The IDisposable interface only enables the use in using(){}blocks. The GC will eventually call Dispose() but that will be (too) late. Note that it will use disposing==false and only try to clean up unmanaged stuff. Which you most likely don't have.

2 What is the significance of the parameter 'disposing' in Dispose(bool disposing)? Why is it necessary to differentiate between disposing of managed and unmanaged objects?

Because there is no need to Dispose() the managed resources when you are Disposing. The algorithm of the GC ensures that your managed resources are already being GC'ed themselves. Calling their Dispose() is at best harmless.

Note that this code is based on the standard implementation pattern. If you leave out the destructor the only reason for the overloaded Dispose(bool) is possible inheritance.

A shorter version, note the sealed :

sealed class MyClass : IDisposable
   private FileStream MyManagedResource;

   public void Dispose()

       /* dispose managed stuff  */
       if (MyManagedResource != null)
          MyManagedResource.Dispose();  // this is why we do it all

   // ~MyClass() { }

  1. No you do not need to implement a destructor. Actually this is strongly NON recommended by Microsoft itself.
  2. disposing used to identify exact caller of Dispose method.
  • s/destructor/finalizer/. The latter is connected to deterministic cleanup, which is precisely what you DON'T get. – user395760 Aug 25 '11 at 8:45
  • @delnan: The C# specification from Microsoft calls it a destructor. The ECMA spec calls it a finalizer. It's an unfortunate naming choice, but it's still correct to call it a destructor. – Jon Skeet Aug 25 '11 at 8:46
  • @delna But destructor is the official term in C#. It has been noted before that that might have been a bad choice. – Henk Holterman Aug 25 '11 at 8:48
  • @Jon Skeet: Yes, I realize some official material calls it a destructor. But as you say, it's an unfortunate name, so I strongly recommend stop using it. – user395760 Aug 25 '11 at 8:48
  • @delnan to be more clear then ECMA specs :) I mean the method with ~ is destructor – Tigran Aug 25 '11 at 8:48

The destructor is the reason that during GC cleanup Dispose will be executed, as you mention. So you need it to ensure that the object is eventually disposed if the programmer did not explicitly dispose of it earlier.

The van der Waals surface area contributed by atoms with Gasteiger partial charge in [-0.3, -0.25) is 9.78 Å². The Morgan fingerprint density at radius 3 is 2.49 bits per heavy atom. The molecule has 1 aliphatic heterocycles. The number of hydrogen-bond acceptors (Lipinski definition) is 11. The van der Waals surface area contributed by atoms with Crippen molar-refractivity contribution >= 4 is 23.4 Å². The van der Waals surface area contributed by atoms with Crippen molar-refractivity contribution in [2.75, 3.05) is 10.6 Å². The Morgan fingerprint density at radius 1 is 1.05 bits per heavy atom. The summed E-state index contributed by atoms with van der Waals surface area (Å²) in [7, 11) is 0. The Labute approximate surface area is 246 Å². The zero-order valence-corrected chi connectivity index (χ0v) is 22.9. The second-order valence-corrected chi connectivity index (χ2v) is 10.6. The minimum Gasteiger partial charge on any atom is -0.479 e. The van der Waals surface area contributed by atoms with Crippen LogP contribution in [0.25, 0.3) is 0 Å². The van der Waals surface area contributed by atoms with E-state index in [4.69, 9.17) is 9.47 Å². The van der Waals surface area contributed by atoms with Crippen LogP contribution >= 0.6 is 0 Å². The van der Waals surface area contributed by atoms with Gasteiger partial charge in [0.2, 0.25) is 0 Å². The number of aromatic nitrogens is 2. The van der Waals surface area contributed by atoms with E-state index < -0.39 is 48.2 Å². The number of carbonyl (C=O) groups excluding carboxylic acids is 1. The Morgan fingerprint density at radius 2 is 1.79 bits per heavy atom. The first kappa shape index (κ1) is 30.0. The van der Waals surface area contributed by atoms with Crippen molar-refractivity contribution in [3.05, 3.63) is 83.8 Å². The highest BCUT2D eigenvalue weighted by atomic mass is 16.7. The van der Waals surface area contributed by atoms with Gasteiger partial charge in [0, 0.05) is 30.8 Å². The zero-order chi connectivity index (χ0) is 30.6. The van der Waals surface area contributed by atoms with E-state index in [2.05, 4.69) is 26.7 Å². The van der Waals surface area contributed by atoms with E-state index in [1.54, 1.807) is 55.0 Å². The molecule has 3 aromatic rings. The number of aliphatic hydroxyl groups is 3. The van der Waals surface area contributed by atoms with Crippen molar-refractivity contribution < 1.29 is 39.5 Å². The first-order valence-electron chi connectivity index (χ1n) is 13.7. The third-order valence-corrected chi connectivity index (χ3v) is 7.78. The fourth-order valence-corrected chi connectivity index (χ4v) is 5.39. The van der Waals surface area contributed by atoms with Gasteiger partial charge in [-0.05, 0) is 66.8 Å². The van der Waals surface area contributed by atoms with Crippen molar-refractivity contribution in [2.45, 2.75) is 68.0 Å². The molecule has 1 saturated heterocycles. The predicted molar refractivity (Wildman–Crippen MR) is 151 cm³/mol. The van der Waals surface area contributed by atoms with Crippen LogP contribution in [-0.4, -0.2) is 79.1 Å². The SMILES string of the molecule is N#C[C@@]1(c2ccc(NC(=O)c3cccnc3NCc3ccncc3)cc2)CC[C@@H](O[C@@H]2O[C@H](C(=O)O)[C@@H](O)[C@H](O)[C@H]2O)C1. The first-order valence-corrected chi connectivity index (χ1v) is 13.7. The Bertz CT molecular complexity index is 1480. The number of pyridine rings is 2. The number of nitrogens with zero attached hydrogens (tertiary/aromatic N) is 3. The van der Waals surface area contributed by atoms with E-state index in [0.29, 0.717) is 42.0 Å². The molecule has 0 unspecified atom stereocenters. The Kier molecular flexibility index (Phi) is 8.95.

The very reason for the existence of IDisposable is to return unmanaged resources to the system. This is the reason that you have the "disposed unmanaged stuff always" comment: unmanaged resources should be disposed both when the programmer explicitly calls Dispose and when the finalizer is executed (however, note that the parameterless Dispose method will explicitly prevent the finalizer from being executed -- this prevents double-disposing of resources and is also good for performance).

The disposing parameter serves to differentiate between the explicit Dispose (by the programmer) and the implicit disposal of resources triggered inside the finalizer. If your class has members of type IDisposable then it's more than likely that disposing your object should also dispose of those other member objects, so the code also runs the "dispose managed stuff also" branch. On the other hand, if you did not dispose of the object explicitly (and it's the finalizer, run by the GC, that does this) then these other objects may have already been garbage-collected. You would not want to touch them if this is the case.

  • Re terminology: both finalizer and destructor are used; for example, here's the 2010 MSDN reference: msdn.microsoft.com/en-us/library/66x5fx1b.aspx – Marc Gravell Aug 25 '11 at 8:45
  • And IDisposable is about doing it in a timely manner - emphasis on the when; it doesn't really relate to unmanaged directly, since the finalizer/destructor can do that. There are examples of fully-managed IDisposable implementations – Marc Gravell Aug 25 '11 at 8:47
  • @MarcGravell: Indeed. Trying to fit an essay in a couple paragraphs here :) – Jon Aug 25 '11 at 8:48
  • No, in C# it is called a destructor. – Henk Holterman Aug 25 '11 at 8:49
  • @HenkHolterman: You do have compelling arguments there, edited to reflect it. IMHO this whole finalizer/destructor terminology is too intricately complicated for its own good. – Jon Aug 25 '11 at 8:53